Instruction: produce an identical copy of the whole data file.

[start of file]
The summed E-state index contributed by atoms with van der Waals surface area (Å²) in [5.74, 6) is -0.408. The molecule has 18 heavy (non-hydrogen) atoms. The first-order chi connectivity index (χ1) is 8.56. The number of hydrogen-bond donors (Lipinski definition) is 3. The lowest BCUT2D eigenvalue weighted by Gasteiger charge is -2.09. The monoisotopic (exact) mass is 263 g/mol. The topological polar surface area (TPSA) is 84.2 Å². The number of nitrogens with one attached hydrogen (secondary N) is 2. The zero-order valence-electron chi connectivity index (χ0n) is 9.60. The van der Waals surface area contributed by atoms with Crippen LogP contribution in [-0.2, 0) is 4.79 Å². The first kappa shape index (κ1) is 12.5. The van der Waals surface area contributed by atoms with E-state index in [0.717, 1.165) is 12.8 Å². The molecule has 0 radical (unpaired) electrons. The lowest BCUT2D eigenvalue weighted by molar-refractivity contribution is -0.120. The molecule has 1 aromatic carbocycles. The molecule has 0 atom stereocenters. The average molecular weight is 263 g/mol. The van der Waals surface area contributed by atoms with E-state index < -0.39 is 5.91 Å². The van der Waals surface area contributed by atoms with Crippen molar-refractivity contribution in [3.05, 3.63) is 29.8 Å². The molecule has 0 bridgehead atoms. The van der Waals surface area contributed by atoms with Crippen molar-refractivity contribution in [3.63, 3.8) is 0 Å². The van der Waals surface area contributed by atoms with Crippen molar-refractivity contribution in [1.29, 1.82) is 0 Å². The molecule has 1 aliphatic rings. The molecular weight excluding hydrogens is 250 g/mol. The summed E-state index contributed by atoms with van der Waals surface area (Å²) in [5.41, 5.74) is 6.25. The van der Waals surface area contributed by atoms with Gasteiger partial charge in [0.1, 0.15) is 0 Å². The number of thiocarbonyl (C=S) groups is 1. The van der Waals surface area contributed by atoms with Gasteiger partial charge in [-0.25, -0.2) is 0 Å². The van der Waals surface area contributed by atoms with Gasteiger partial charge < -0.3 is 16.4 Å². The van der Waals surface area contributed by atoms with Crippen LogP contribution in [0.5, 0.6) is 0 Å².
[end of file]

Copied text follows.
The summed E-state index contributed by atoms with van der Waals surface area (Å²) in [5.74, 6) is -0.408. The molecule has 18 heavy (non-hydrogen) atoms. The first-order chi connectivity index (χ1) is 8.56. The number of hydrogen-bond donors (Lipinski definition) is 3. The lowest BCUT2D eigenvalue weighted by Gasteiger charge is -2.09. The monoisotopic (exact) mass is 263 g/mol. The topological polar surface area (TPSA) is 84.2 Å². The number of nitrogens with one attached hydrogen (secondary N) is 2. The zero-order valence-electron chi connectivity index (χ0n) is 9.60. The van der Waals surface area contributed by atoms with Crippen LogP contribution in [-0.2, 0) is 4.79 Å². The first kappa shape index (κ1) is 12.5. The van der Waals surface area contributed by atoms with E-state index in [0.717, 1.165) is 12.8 Å². The molecule has 0 radical (unpaired) electrons. The lowest BCUT2D eigenvalue weighted by molar-refractivity contribution is -0.120. The molecule has 1 aromatic carbocycles. The molecule has 0 atom stereocenters. The average molecular weight is 263 g/mol. The van der Waals surface area contributed by atoms with E-state index < -0.39 is 5.91 Å². The van der Waals surface area contributed by atoms with Crippen molar-refractivity contribution in [3.05, 3.63) is 29.8 Å². The molecule has 0 bridgehead atoms. The van der Waals surface area contributed by atoms with Crippen molar-refractivity contribution in [3.63, 3.8) is 0 Å². The van der Waals surface area contributed by atoms with Crippen molar-refractivity contribution in [1.29, 1.82) is 0 Å². The molecule has 1 aliphatic rings. The molecular weight excluding hydrogens is 250 g/mol. The summed E-state index contributed by atoms with van der Waals surface area (Å²) in [5.41, 5.74) is 6.25. The van der Waals surface area contributed by atoms with Gasteiger partial charge in [0.1, 0.15) is 0 Å². The number of thiocarbonyl (C=S) groups is 1. The van der Waals surface area contributed by atoms with Gasteiger partial charge in [-0.25, -0.2) is 0 Å². The van der Waals surface area contributed by atoms with Gasteiger partial charge < -0.3 is 16.4 Å². The van der Waals surface area contributed by atoms with Crippen LogP contribution in [0.5, 0.6) is 0 Å².